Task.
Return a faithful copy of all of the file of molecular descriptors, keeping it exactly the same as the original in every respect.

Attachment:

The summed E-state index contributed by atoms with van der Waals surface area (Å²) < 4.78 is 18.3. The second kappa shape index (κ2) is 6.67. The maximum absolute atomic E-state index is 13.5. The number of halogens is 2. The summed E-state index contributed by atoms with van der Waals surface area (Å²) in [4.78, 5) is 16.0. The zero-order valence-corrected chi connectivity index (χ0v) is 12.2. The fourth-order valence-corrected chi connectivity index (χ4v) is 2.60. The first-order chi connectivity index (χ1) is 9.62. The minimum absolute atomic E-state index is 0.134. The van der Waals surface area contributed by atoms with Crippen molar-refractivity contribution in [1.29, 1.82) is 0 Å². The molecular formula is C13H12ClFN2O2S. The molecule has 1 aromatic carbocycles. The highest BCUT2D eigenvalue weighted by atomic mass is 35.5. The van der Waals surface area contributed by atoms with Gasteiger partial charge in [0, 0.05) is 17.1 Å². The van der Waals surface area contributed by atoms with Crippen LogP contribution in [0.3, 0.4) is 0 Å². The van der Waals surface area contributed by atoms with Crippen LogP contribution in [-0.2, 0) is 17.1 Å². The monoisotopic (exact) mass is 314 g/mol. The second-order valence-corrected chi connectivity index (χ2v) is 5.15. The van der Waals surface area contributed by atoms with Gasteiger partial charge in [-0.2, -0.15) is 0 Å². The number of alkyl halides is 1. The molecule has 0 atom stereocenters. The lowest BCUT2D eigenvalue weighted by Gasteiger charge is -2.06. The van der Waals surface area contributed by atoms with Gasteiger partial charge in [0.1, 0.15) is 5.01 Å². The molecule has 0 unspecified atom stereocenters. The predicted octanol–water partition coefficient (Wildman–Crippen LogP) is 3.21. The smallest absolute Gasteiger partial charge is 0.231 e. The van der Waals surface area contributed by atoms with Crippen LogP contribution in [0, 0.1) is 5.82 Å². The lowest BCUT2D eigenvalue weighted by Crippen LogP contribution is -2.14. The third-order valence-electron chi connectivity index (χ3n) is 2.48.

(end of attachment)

The summed E-state index contributed by atoms with van der Waals surface area (Å²) < 4.78 is 18.3. The second kappa shape index (κ2) is 6.67. The maximum absolute atomic E-state index is 13.5. The number of halogens is 2. The summed E-state index contributed by atoms with van der Waals surface area (Å²) in [4.78, 5) is 16.0. The zero-order valence-corrected chi connectivity index (χ0v) is 12.2. The fourth-order valence-corrected chi connectivity index (χ4v) is 2.60. The first-order chi connectivity index (χ1) is 9.62. The minimum absolute atomic E-state index is 0.134. The van der Waals surface area contributed by atoms with Crippen molar-refractivity contribution in [1.29, 1.82) is 0 Å². The molecular formula is C13H12ClFN2O2S. The molecule has 1 aromatic carbocycles. The highest BCUT2D eigenvalue weighted by atomic mass is 35.5. The van der Waals surface area contributed by atoms with Gasteiger partial charge in [0, 0.05) is 17.1 Å². The van der Waals surface area contributed by atoms with Crippen LogP contribution in [0.3, 0.4) is 0 Å². The van der Waals surface area contributed by atoms with Crippen LogP contribution in [-0.2, 0) is 17.1 Å². The monoisotopic (exact) mass is 314 g/mol. The second-order valence-corrected chi connectivity index (χ2v) is 5.15. The van der Waals surface area contributed by atoms with Gasteiger partial charge in [-0.2, -0.15) is 0 Å². The number of alkyl halides is 1. The molecule has 0 atom stereocenters. The lowest BCUT2D eigenvalue weighted by Gasteiger charge is -2.06. The van der Waals surface area contributed by atoms with Gasteiger partial charge in [0.1, 0.15) is 5.01 Å². The molecule has 0 unspecified atom stereocenters. The predicted octanol–water partition coefficient (Wildman–Crippen LogP) is 3.21. The smallest absolute Gasteiger partial charge is 0.231 e. The van der Waals surface area contributed by atoms with Crippen LogP contribution in [0, 0.1) is 5.82 Å². The lowest BCUT2D eigenvalue weighted by Crippen LogP contribution is -2.14. The third-order valence-electron chi connectivity index (χ3n) is 2.48.